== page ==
I agree with Arthur that his definition captures a more nuanced approach to the entirety of what a Brand is and that certainly the ability to measure is important. Though I also worry that measuring too much (and especially measuring the wrong things) can be counterproductive. What’s more, it can lead you to focus on what is easiest to measure versus what will have the largest impact over time.

And rapid measurement can lead to rapid adjustments, which is counter to my view of how a Slow Brand should approach building and enhancing their Brand.

Instead I would suggest balancing immediate measurement and reactions to those measurements with setting long term goals and then giving your planned methods time to prove themselves. Especially in todays media rich world, I argue, it takes more persistence and especially consistency to associate your brand with your messages around the brand.

What would you offer as a definition of a brand?

What is a Brand anyway?

17 May, 2008 (01:07) | branding | By: Shannon Clark

Food dot com Shimla India

My personal and favorite definition is “A Brand is a promise”.

At the most basic level a good or service which is “branded” has an implicit promise that it is, in fact, from the owner of that brand and they (whether a company or an individual) stand behind their product. In most cases a branded good or service is also promised to be consistent, if you get the same product again it will again meet what has been promised.

This does not, however, always mean that every time you buy that product it is the same – some brands might promise uniqueness or constant variety, while also maintaining other promises – quality, taste, service, fair prices.

An error made often by companies is having a brand for which no clear promise can be ascribed. Frequently the promise is summed up in the tag phrases that accompany the Brand marketing and advertising – many companies today change these messages rapidly often using many different phrases and promises.

This is not to say that a Brand has only one promise, many brands offer a range of related promises but most great brands, Slow Brands, usually have a clear and dominant promise associated with their brand. Historically, for example, Volvo = “Safe”. Perhaps with the additional promise of “safe and a bit boring”.

And yes, this meant that Volvo’s did not tend to attract young, single males as buyers. But for Volvo’s primary audience of families (and more typically usually mothers) “safe and a bit boring” was quite compelling.

Recently a new site, Brand Tags has launched which asks people to tag with a single word or phrase a variety of brands.

Take a look at how Apple has been tagged.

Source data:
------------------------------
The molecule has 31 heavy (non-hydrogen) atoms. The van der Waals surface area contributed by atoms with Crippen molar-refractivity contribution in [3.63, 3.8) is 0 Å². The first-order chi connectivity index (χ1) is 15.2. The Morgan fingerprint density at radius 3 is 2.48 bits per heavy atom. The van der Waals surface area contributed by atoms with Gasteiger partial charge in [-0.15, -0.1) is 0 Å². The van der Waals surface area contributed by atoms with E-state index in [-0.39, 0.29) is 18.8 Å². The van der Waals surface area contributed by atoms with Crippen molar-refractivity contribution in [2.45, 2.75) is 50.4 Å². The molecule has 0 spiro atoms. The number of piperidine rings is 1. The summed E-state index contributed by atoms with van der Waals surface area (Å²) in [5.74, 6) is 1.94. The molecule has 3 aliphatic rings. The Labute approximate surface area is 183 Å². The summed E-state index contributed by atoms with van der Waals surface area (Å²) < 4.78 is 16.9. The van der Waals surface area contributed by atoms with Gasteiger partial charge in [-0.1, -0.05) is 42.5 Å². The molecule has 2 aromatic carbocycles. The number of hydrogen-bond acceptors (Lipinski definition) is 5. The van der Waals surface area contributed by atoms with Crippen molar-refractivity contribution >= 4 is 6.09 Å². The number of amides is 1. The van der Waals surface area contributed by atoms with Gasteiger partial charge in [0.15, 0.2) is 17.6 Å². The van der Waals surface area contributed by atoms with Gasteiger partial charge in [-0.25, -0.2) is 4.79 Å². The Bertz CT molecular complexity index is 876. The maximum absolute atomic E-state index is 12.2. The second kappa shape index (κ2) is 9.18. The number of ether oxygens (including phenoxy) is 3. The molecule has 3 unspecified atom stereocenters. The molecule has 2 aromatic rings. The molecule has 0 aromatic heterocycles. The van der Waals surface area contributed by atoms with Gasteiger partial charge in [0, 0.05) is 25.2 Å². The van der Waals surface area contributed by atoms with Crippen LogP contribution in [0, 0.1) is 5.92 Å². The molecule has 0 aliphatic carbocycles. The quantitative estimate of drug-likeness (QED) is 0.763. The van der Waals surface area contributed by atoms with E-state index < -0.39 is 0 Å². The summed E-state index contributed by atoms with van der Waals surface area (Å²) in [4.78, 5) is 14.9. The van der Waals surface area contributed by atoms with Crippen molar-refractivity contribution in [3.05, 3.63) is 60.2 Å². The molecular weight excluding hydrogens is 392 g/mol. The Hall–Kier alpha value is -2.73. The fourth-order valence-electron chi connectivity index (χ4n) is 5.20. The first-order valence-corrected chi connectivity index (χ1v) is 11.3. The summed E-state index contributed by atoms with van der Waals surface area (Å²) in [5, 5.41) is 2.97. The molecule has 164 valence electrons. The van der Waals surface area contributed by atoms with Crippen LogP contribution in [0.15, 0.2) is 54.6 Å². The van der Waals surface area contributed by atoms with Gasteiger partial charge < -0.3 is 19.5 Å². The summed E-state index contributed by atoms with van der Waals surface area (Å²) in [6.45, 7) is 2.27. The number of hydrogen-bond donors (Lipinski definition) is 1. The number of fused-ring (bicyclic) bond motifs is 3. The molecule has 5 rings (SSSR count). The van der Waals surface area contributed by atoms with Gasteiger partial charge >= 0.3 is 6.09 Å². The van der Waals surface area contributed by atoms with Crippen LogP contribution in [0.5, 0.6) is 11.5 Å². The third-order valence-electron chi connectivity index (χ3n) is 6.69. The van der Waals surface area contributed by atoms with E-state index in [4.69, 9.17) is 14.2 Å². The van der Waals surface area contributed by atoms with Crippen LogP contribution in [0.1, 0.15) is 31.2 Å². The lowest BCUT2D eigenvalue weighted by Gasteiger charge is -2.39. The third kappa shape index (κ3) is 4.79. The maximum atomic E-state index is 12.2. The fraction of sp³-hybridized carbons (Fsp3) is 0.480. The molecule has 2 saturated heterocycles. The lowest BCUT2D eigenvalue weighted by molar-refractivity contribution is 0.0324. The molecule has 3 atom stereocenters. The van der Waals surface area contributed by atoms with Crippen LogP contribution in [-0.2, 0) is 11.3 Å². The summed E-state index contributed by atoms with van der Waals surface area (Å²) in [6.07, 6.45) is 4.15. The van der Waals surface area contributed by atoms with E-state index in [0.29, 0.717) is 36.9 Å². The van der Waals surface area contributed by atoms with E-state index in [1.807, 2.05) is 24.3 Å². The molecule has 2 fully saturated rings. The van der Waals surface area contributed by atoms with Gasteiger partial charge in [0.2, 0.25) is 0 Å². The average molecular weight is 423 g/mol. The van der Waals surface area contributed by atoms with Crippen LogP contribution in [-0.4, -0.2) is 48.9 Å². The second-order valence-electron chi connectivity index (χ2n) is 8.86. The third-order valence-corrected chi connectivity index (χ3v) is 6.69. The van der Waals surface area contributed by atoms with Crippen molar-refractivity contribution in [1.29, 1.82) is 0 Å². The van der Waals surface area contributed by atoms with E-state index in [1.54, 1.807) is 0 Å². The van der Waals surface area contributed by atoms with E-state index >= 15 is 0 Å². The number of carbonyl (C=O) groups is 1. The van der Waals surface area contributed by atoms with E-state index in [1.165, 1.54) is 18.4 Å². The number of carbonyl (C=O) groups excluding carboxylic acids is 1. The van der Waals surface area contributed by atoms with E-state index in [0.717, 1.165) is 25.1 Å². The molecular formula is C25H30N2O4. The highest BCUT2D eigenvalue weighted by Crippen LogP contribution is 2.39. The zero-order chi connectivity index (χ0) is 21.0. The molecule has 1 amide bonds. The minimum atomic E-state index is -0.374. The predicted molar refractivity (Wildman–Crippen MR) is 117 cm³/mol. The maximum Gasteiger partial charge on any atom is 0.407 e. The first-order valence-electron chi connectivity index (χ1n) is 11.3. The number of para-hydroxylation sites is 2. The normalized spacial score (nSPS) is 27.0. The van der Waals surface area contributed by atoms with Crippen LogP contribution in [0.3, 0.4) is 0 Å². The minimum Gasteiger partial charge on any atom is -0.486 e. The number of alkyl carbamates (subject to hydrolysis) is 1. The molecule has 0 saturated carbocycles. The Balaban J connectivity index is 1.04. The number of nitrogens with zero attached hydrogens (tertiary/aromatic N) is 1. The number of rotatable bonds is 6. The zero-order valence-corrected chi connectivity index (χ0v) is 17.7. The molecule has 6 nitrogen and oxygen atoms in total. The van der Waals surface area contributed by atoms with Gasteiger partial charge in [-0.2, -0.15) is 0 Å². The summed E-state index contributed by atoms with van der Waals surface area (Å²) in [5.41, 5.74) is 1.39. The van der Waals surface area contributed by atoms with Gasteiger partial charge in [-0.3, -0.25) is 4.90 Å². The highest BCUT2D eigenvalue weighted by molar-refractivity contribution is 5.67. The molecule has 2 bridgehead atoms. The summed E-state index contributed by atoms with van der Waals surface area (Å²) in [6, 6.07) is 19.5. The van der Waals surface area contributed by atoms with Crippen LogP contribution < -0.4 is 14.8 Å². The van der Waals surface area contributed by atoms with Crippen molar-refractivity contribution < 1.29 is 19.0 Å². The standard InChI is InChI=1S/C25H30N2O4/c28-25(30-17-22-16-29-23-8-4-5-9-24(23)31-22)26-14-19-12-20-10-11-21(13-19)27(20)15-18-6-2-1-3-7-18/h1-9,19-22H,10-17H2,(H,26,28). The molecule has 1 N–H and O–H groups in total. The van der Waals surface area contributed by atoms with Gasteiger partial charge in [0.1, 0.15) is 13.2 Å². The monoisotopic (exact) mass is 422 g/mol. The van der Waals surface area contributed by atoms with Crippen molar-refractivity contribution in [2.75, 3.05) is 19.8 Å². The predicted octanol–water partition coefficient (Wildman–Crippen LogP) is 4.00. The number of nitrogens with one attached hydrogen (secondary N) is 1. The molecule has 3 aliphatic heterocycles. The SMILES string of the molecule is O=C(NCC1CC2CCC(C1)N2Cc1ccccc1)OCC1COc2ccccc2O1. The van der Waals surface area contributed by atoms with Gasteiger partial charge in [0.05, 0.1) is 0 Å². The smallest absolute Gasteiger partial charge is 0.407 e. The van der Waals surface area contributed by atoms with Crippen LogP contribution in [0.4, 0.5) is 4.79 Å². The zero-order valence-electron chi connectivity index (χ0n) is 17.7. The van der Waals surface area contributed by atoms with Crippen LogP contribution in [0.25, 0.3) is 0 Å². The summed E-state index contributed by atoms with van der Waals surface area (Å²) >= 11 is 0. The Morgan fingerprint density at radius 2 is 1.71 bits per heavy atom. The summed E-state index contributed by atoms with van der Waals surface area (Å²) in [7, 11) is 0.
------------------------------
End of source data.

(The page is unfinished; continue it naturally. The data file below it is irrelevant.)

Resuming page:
Now compare that to how Dell has been tagged.

Which company would you rather be?

What is a Slow Brand?

16 May, 2008 (02:32) | branding | By: Shannon Clark

A Slow Brand is a brand which has been invested in over time, a brand that has made promises and kept those promises many, many times.

A Slow Brand is a confident brand sure of what it stands for as well as what is not in keeping with the brand.

Brands are a promise. Whether a personal Brand, a corporate Brand, or the Brand of an entire country, great brands stand for things, have consistency and are backed up and built up through the accumulation of messages.

Most Brands today are not Slow Brands. Companies and individuals rarely, today, invest the time it takes to have a Slow Brand. Instead many Brands change their messages and the promise of the Brand rapidly. Making different promises to different audiences in many cases and all too often using very short term measures to signal when to shift messages yet again, changing messages and promises with growing frequency.

This blog will focus on Slow Brands, what they are, on examples of Slow Brands, and on both the specific messages of individual brands and on the techniques they use online and offline to build, maintain, and enhance the value and import of their brand.

Where does the phrase originate?

The phrase “Slow Brand” is an homage to the Slow Food Movement which since 1989 has celebrated local, heritage foods and the art of eating and living a slow, thoughtful life. The transformation of regions around the world and the preservation of cultural heritages embodied in regional foods has been and is an incredible achievement. As a serious foodie, and long time fan of the Slow Food Movement, my awareness of Brands have been shaped by Slow Food. Both in my own cooking and when I dine out I now look for brands not (typically) from large international corporations, but the brands of local, slow food producers.

This blog will illustrate the concept of Slow Brand often by looking at some of these local, slow food inspired companies and individuals.

Disclosure – the business of Nearness Function, the ad network focused on Brand Advertising which Shannon Clark is a co-founder of, is helping brands invest in building their brand via the long term support and sponsorship of rich experiences and passionate communities.